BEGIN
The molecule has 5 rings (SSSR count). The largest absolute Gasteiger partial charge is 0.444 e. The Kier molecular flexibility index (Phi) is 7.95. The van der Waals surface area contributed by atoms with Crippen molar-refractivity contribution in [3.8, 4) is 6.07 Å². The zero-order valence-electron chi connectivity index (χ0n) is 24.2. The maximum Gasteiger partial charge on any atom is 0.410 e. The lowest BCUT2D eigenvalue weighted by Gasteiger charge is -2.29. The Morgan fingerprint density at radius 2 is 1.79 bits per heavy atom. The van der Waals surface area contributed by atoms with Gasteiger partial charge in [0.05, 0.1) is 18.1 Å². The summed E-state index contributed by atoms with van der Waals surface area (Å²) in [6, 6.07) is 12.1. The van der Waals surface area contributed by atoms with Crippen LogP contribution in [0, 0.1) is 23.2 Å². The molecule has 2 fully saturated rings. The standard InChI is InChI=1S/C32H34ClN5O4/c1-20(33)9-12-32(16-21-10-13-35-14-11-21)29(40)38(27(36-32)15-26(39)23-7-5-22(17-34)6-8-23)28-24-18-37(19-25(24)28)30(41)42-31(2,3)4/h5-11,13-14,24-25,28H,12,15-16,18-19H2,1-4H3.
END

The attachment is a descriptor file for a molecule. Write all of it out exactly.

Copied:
The molecule has 5 rings (SSSR count). The largest absolute Gasteiger partial charge is 0.444 e. The Kier molecular flexibility index (Phi) is 7.95. The van der Waals surface area contributed by atoms with Crippen molar-refractivity contribution in [3.8, 4) is 6.07 Å². The zero-order valence-electron chi connectivity index (χ0n) is 24.2. The maximum Gasteiger partial charge on any atom is 0.410 e. The lowest BCUT2D eigenvalue weighted by Gasteiger charge is -2.29. The Morgan fingerprint density at radius 2 is 1.79 bits per heavy atom. The van der Waals surface area contributed by atoms with Gasteiger partial charge in [0.05, 0.1) is 18.1 Å². The summed E-state index contributed by atoms with van der Waals surface area (Å²) in [6, 6.07) is 12.1. The van der Waals surface area contributed by atoms with Crippen LogP contribution in [0, 0.1) is 23.2 Å². The molecule has 2 fully saturated rings. The standard InChI is InChI=1S/C32H34ClN5O4/c1-20(33)9-12-32(16-21-10-13-35-14-11-21)29(40)38(27(36-32)15-26(39)23-7-5-22(17-34)6-8-23)28-24-18-37(19-25(24)28)30(41)42-31(2,3)4/h5-11,13-14,24-25,28H,12,15-16,18-19H2,1-4H3.